About MidHudson Regional Hospital of Westchester Medical Center: From our state-of-the-art Center for Robotic Surgery to our specialized Total Joint Rehabilitation Unit, MidHudson Regional Hospital is home to the latest healing techniques and technology in the Hudson Valley. Advanced clinical protocols are seamlessly combined with mission driven compassionate care delivered by the area’s top healthcare team. Operating the region’s only Level 2 Trauma Center, MidHudson Regional Hospital is a destination hospital for patients with traumatic injuries that require care beyond what is routinely provided by their local community hospital. Whether it’s a life-threatening injury or a few stitches, you can turn to the top-notch staff at our recently expanded Emergency Care Center for fast and efficient treatment. The patient-centered Redl Center for Cancer Care offers people living with cancer and their families everything they need to receive care in one convenient and newly renovated location. From prevention, to education and treatment, the physicians, health care staff, and volunteers at MidHudson Regional Hospital have a reputation as the region’s most innovative health care delivery system. We are privileged to serve the Hudson Valley for our next 100 years!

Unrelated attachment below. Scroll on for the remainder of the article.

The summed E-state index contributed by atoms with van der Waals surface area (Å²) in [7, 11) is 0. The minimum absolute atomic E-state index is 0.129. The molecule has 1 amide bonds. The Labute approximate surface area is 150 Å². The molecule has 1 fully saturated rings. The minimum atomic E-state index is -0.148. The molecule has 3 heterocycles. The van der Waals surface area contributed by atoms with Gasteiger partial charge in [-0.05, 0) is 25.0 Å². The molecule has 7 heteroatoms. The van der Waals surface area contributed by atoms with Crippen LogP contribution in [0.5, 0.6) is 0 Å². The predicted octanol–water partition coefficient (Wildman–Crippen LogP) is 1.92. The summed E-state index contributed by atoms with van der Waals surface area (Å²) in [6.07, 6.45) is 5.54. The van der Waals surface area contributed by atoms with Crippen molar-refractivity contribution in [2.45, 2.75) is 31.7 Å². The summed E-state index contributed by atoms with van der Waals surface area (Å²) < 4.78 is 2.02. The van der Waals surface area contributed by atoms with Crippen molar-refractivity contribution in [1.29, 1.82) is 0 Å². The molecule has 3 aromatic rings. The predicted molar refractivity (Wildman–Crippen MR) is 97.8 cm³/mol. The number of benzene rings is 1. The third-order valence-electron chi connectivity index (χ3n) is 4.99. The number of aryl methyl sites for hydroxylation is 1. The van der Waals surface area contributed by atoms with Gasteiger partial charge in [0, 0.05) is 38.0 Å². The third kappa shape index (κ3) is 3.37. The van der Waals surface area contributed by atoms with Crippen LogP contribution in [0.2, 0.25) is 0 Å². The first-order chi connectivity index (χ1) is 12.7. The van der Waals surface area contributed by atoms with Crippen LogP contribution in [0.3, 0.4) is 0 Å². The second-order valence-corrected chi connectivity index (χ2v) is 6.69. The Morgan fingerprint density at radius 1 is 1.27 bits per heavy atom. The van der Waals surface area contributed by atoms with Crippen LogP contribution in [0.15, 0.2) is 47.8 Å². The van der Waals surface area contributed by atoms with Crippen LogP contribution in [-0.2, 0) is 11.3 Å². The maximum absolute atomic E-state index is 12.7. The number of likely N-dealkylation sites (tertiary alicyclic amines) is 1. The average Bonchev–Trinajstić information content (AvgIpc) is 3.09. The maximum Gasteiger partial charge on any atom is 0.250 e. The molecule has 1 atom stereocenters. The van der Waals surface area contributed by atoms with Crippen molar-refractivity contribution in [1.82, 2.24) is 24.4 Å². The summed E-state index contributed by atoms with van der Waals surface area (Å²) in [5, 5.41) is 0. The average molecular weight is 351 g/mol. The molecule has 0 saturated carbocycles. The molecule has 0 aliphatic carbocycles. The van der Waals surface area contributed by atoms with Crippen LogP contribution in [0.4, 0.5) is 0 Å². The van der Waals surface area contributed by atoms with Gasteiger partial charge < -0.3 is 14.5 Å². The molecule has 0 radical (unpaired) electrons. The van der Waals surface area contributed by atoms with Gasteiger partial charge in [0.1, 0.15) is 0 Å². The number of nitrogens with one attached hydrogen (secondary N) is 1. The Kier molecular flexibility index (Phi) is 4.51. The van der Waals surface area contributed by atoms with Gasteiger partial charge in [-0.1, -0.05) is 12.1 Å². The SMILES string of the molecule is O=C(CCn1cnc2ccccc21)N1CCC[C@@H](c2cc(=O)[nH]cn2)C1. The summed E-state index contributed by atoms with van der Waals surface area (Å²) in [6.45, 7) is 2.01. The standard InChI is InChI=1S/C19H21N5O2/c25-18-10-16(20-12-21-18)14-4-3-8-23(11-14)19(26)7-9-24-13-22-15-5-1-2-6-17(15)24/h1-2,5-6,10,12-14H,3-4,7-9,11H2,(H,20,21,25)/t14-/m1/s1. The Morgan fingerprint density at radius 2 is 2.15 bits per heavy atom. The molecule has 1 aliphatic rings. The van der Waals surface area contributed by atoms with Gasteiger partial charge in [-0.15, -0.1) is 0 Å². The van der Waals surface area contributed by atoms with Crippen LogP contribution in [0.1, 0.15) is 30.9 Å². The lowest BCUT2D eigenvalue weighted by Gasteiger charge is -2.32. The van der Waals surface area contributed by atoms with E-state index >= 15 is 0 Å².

MidHudson Regional Hospital of Westchester Medical Center
241 North Road
Poughkeepsie, NY  12601

westchestermedicalcenter.org/MHRH